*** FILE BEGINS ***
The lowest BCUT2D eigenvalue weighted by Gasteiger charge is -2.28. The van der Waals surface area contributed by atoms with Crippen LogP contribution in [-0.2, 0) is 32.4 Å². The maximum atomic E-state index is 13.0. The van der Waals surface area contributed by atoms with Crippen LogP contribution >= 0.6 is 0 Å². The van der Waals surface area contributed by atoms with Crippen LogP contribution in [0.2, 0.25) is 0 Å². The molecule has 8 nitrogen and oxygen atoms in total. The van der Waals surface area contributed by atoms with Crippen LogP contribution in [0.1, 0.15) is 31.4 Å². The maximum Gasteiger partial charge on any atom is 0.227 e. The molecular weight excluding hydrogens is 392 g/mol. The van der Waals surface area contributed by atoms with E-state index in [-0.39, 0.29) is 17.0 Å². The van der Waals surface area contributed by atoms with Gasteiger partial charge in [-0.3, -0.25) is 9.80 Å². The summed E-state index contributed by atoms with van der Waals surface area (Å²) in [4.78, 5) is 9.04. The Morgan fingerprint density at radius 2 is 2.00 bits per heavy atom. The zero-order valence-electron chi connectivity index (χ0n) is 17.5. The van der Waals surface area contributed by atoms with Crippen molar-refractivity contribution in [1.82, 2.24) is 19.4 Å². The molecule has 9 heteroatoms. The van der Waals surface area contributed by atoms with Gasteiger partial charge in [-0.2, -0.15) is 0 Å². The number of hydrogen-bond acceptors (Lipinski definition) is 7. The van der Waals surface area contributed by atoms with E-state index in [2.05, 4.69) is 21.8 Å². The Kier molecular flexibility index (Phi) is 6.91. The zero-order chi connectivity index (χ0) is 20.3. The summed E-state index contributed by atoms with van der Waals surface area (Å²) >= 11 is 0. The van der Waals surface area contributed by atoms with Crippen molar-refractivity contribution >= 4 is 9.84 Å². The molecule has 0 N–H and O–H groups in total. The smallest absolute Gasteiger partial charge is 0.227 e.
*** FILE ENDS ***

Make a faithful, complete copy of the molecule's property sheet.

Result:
The lowest BCUT2D eigenvalue weighted by Gasteiger charge is -2.28. The van der Waals surface area contributed by atoms with Crippen LogP contribution in [-0.2, 0) is 32.4 Å². The maximum atomic E-state index is 13.0. The van der Waals surface area contributed by atoms with Crippen LogP contribution >= 0.6 is 0 Å². The van der Waals surface area contributed by atoms with Crippen LogP contribution in [0.2, 0.25) is 0 Å². The molecule has 8 nitrogen and oxygen atoms in total. The van der Waals surface area contributed by atoms with Crippen LogP contribution in [0.1, 0.15) is 31.4 Å². The maximum Gasteiger partial charge on any atom is 0.227 e. The molecular weight excluding hydrogens is 392 g/mol. The van der Waals surface area contributed by atoms with E-state index in [-0.39, 0.29) is 17.0 Å². The van der Waals surface area contributed by atoms with Gasteiger partial charge in [-0.3, -0.25) is 9.80 Å². The summed E-state index contributed by atoms with van der Waals surface area (Å²) in [4.78, 5) is 9.04. The Morgan fingerprint density at radius 2 is 2.00 bits per heavy atom. The zero-order valence-electron chi connectivity index (χ0n) is 17.5. The van der Waals surface area contributed by atoms with Crippen molar-refractivity contribution in [1.82, 2.24) is 19.4 Å². The molecule has 9 heteroatoms. The van der Waals surface area contributed by atoms with Gasteiger partial charge in [-0.2, -0.15) is 0 Å². The number of hydrogen-bond acceptors (Lipinski definition) is 7. The van der Waals surface area contributed by atoms with E-state index in [2.05, 4.69) is 21.8 Å². The Kier molecular flexibility index (Phi) is 6.91. The zero-order chi connectivity index (χ0) is 20.3. The summed E-state index contributed by atoms with van der Waals surface area (Å²) >= 11 is 0. The van der Waals surface area contributed by atoms with Crippen molar-refractivity contribution >= 4 is 9.84 Å². The molecule has 0 N–H and O–H groups in total. The smallest absolute Gasteiger partial charge is 0.227 e.